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Article

Adaptive thinking: Can adaptive dispositional attributions protect against the harmful effects of maladaptive situational attributions?

Citation
Murray RM, Coffee P & Eklund RC (2019) Adaptive thinking: Can adaptive dispositional attributions protect against the harmful effects of maladaptive situational attributions?. Psychology of Sport and Exercise. https://doi.org/10.1016/j.psychsport.2019.101620

Abstract
Objectives The study was designed to examine if dispositional team-referent attributions moderate relationships between situational team-referent attributions and collective efficacy. Design In this cross-sectional design investigation, team athletes completed measures of dispositional team-referent attributions, situational team-referent attributions, and collective efficacy. Team outcome (i.e., win-loss status) was recorded. Method Athletes (N = 163) on sport teams (K = 17) completed a measure of dispositional team-referent attributions (i.e., attributional style). They also completed a measure of situational team-referent attributions in reference to their most recent team competition and a measure of collective efficacy in reference to their next upcoming team competition. Results Following team victory, simple slopes analysis revealed a moderating effect such that adaptive dispositional team-referent attributions appeared to protect against the effects of maladaptive situational team-referent attributions on collective efficacy. This trend was demonstrated across stability and globality attribution dimensions. Following team defeat, no significant interaction effects were observed. Conclusions The results suggest that developing adaptive dispositional attributions after success may protect athletes from experiencing deleterious effects of maladaptive situational attributions. Future research is needed to confirm these results and understand how these results can be applied to attributional retraining interventions in sport.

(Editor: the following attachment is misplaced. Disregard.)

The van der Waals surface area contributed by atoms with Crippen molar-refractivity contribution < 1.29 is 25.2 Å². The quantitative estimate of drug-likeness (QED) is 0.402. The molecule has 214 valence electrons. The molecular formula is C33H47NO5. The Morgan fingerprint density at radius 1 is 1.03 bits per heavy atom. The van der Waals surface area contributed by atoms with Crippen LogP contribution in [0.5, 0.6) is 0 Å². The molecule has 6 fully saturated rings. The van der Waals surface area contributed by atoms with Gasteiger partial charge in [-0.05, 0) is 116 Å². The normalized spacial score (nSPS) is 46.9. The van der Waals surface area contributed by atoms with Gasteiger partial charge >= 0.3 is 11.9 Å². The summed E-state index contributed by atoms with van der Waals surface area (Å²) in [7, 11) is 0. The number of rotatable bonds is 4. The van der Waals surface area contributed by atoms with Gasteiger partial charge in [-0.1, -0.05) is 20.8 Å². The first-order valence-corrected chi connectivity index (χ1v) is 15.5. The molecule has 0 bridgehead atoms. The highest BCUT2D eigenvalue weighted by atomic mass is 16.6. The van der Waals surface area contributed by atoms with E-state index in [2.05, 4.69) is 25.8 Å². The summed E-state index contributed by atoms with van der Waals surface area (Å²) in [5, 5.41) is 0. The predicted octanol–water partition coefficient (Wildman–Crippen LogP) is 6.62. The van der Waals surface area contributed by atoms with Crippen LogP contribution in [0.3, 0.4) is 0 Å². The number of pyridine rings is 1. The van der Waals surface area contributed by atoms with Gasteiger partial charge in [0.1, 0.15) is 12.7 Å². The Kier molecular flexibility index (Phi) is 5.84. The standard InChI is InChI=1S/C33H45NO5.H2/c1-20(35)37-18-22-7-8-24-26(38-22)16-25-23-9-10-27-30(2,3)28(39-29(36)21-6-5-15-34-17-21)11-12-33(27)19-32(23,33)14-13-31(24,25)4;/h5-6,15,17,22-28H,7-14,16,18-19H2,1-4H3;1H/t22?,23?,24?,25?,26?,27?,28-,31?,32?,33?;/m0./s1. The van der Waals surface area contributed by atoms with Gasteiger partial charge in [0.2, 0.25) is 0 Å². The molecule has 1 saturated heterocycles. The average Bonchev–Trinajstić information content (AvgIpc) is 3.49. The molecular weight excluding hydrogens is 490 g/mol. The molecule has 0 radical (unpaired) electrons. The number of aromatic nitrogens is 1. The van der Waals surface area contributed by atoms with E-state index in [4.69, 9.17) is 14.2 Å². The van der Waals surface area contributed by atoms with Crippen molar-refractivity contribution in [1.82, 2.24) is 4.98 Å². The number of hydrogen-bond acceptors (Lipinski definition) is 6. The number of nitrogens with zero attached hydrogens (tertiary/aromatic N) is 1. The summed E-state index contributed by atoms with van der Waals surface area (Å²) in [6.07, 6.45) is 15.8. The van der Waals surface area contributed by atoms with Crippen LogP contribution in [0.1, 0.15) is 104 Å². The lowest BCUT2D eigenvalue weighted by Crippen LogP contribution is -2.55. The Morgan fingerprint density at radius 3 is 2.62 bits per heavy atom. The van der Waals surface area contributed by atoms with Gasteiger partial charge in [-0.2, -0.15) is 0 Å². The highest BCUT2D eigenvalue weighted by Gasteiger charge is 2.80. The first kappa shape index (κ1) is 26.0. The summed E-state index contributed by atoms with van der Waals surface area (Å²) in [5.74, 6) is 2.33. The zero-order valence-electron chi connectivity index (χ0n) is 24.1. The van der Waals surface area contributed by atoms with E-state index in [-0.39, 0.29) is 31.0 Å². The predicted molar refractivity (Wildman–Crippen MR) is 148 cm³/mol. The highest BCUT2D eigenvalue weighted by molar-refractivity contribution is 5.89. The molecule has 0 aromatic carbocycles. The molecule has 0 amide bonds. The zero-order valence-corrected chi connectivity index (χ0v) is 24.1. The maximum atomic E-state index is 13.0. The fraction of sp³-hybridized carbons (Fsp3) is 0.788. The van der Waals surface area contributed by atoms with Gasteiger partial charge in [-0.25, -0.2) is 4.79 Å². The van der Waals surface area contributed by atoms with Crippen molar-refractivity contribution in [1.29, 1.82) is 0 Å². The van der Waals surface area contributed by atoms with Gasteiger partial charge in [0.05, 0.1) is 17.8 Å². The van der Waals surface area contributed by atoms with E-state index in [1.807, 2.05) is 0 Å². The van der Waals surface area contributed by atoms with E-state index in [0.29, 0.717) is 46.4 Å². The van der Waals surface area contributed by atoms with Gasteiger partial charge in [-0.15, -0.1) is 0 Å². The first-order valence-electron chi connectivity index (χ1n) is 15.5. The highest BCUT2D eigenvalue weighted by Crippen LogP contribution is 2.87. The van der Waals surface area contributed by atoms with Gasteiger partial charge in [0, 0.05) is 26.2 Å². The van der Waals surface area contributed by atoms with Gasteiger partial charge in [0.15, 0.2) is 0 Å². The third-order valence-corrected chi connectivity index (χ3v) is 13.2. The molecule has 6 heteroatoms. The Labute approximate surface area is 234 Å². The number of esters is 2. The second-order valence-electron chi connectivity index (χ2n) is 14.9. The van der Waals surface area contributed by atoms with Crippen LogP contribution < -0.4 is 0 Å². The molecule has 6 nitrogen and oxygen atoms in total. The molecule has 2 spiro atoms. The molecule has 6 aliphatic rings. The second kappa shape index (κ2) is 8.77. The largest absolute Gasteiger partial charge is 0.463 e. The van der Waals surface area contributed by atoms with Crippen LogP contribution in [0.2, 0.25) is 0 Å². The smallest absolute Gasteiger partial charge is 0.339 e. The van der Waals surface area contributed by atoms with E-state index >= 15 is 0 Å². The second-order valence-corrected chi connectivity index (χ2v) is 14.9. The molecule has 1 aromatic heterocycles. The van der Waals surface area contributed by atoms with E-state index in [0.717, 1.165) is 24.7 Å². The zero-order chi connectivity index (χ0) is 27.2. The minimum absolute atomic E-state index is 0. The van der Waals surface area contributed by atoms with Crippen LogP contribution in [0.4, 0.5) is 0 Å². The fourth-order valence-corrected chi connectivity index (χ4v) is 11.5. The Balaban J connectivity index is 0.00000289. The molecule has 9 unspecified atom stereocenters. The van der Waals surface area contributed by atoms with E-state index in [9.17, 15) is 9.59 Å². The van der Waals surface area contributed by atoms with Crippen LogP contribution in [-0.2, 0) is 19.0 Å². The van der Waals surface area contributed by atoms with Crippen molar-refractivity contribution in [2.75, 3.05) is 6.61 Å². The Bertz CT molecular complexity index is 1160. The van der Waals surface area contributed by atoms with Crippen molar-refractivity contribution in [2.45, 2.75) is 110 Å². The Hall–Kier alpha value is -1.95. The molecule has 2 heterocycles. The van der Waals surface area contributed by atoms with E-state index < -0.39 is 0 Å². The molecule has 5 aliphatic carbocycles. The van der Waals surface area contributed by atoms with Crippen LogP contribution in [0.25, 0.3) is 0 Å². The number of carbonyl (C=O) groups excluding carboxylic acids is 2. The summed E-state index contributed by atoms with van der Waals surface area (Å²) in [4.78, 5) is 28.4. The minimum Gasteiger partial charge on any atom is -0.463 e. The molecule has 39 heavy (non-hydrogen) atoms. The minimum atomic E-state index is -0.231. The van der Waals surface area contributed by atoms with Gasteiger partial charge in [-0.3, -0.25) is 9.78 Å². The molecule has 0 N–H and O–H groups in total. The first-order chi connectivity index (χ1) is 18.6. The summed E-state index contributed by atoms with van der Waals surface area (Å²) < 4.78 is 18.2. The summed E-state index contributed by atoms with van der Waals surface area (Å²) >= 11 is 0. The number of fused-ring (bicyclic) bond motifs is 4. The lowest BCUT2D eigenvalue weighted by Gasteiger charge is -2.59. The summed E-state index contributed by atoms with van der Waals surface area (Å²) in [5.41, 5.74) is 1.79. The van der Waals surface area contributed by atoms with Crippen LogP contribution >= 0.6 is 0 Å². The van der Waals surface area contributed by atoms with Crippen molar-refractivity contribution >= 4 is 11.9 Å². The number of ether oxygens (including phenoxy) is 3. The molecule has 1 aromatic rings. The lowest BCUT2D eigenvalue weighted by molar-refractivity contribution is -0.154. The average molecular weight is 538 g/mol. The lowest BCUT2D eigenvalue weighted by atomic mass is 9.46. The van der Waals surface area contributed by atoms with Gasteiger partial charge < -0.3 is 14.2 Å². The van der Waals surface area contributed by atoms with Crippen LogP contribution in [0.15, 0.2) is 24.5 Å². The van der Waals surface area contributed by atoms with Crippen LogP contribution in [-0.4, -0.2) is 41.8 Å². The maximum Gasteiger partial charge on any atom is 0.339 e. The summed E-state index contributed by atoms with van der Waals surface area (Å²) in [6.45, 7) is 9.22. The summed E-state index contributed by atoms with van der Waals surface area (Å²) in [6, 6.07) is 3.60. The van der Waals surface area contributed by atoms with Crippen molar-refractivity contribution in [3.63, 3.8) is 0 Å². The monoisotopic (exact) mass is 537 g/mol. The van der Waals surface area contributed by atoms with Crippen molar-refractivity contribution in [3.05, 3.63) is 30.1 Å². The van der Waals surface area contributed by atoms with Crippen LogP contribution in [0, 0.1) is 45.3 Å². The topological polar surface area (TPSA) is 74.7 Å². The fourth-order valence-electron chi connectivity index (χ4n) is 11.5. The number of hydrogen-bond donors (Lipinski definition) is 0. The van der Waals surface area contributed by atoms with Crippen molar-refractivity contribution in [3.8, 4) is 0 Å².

Keywords
Team-referent; Moderation; Stability; Globality; Collective efficacy

Notes
Output Status: Forthcoming/Available Online

Journal
Psychology of Sport and Exercise

StatusPublished
Author(s)Murray, Ross M; Coffee, Pete; Eklund, Robert C
Publication date online14/11/2019
Date accepted by journal13/11/2019
URLhttp://hdl.handle.net/1893/30466
PublisherElsevier BV
ISSN1469-0292
eISSN1878-5476
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